• Causes several hundred deaths in the United States annually
  • Is the most common form of ALF in the Western world
  • Is generally unintentional rather than suicidal
  • Outweighs all other drugs combined (Lee & Larson, 2009)


Answer: B

Test Your Knowledge

Incidence of acute liver failure (ALF) due to acetaminophen overdose:

  1. Accounts for most liver transplant cases.
  2. Outweighs all other drugs combined.
  3. Is negligible despite ongoing concerns.
  4. Generally results from intentional overdose.

Acetaminophen toxicity is the most common etiology for accidental overdose of OTC medications. Patients in these studies were found to have taken too much acetaminophen from OTC, prescription products, or both. Almost half of these cases involved an overdose in which the patient had not intended to take too much acetaminophen (unintentional overdoses), although many cases of liver injury with acetaminophen result from intentional self-poisoning (Budnitz et al., 2011).


Liver Injury, Population Overall

Summarizing data related to acetaminophen-associated overdoses from 2016, there were an estimated:

  • 78,000 emergency department visits per year
  • 33,000 hospitalizations per year

Acetaminophen overdose and hepatotoxicity is the leading cause of ALF in the United States.

Source: Mosbergen, 2017.


The liver helps break down and remove many chemicals or drugs that enter the body; however, taking too much acetaminophen overloads the liver’s ability to process the drug effectively (Jaeschke et al., 2012). The mechanism of liver injury is not related to acetaminophen itself, but to the conversion of small amounts of acetaminophen into a toxic metabolite called N-acetyl-p-benzoquinone imine (NAPQI) (Wikipedia, 2018c).

When acetaminophen is taken in therapeutic doses, this metabolite is safely broken down by the liver and then excreted in the urine; however, when liver function is impaired (eg, in alcoholics), or if an excessive amount of acetaminophen is ingested, high concentrations of NAPQI accumulate and bind with liver proteins, causing cellular injury (McGill et al., 2012). The amount of toxic metabolite produced and the ability of the liver to remove this metabolite before it binds to liver protein influence the extent of liver injury (Hodgman & Garrard, 2012).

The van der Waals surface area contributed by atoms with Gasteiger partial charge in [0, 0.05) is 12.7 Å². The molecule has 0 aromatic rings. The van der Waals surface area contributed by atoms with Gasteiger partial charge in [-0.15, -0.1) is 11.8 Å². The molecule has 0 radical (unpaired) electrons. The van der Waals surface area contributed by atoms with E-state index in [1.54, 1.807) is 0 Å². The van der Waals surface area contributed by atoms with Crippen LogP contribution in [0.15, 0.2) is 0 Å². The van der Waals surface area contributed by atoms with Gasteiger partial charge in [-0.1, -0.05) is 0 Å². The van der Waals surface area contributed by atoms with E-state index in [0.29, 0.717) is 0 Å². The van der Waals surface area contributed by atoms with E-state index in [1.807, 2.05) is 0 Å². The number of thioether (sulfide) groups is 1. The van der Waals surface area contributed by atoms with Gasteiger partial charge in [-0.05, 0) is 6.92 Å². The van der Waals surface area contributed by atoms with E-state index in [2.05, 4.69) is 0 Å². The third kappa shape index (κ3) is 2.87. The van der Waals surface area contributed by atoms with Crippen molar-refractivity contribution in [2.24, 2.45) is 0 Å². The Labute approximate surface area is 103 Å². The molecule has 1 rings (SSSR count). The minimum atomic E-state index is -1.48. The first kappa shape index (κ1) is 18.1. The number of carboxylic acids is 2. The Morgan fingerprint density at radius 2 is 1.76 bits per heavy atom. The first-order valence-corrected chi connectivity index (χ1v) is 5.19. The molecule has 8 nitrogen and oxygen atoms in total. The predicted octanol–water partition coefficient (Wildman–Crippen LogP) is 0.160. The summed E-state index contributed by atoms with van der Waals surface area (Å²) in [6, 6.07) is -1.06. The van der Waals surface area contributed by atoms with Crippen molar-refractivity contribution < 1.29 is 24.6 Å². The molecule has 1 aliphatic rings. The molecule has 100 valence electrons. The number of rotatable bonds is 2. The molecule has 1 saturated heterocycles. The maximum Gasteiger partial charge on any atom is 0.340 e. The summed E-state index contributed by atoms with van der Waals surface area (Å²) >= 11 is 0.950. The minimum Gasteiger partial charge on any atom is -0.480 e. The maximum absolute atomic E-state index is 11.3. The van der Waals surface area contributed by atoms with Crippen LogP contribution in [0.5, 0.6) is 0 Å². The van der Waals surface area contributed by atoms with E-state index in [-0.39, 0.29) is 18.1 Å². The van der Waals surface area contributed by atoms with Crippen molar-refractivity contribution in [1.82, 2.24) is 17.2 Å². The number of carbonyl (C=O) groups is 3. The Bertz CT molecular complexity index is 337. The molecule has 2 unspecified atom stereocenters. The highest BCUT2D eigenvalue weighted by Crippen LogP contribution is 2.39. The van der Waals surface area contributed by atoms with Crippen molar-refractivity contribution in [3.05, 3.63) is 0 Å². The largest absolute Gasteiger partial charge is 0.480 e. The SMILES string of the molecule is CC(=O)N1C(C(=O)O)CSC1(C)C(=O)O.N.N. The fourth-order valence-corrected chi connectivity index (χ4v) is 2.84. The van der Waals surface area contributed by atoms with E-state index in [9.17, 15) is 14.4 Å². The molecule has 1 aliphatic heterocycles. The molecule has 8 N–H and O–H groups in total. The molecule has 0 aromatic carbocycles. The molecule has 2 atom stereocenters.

The following may also lower the threshold for acetaminophen-caused hepatotoxicity:

  • Anti-seizure medications, such as phenobarbital, phenytoin (Dilantin), and carbamazepine (Tegretol)
  • The anti-tuberculosis drug isoniazid (INH, Nydrazid, Laniazid)
  • The fasting state, poor nutrition, and/or anorexia nervosa

Signs and Symptoms

An overdose of acetaminophen can seriously damage the liver. The antidote to acetaminophen overdose, N-acetylcysteine (NAC), is most effective when given within 8 hours of ingesting acetaminophen and can prevent liver failure, if given early enough, by replenishing the stores of glutathione in the liver to detoxify NAPQI. For this reason, it is absolutely necessary that acetaminophen poisoning be recognized, diagnosed, and treated as early as possible (Budnitz et al., 2011). Commercial products (eg, acetdote) are now available as the antidote.

Unfortunately, the signs and symptoms of liver damage may not be immediately apparent because they take time to appear, even in severe cases. The early symptoms of liver damage such as loss of appetite, nausea, and vomiting, may be mistaken for the flu, or for the very issue that caused the symptoms they are trying to treat with acetaminophen (Hodgman & Garrard, 2012).


Answer: D

Test Your Knowledge

The early symptoms of liver damage:

  1. Include extreme fatigue.
  2. Are easily detected in severe cases.
  3. Show early as markedly red eyes.
  4. Includes nausea and vomiting.


Apply Your Knowledge

Q: What are the symptoms of liver toxicity? What expected lab tests should be done and what would you expect to see with hepatotoxicity?

A: Signs of liver disease include abnormally yellow skin and eyes, dark urine, light-colored stools, nausea, vomiting, and loss of appetite. Serious cases of liver disease may lead to mental confusion, and liver damage can develop into liver failure, coma, and death over several days.


An acetaminophen poisoning diagnosis can be determined by measuring its level in the blood. Plasma levels in an overdose of acetaminophen peak about four hours after ingestion. Acetaminophen levels are therefore usually ordered four hours from the time of suspected ingestion, although treatment is begun immediately.

The Rumack-Matthew nomogram (see figure below), first developed in 1976 at the Rocky Mountain Poison Center at Denver and since modified to indicate treatment at a lower threshold, estimates the risk of liver toxicity and injury based on acetaminophen levels in the blood within 4 hours of the known time since ingestion (Rumack et al., 2017).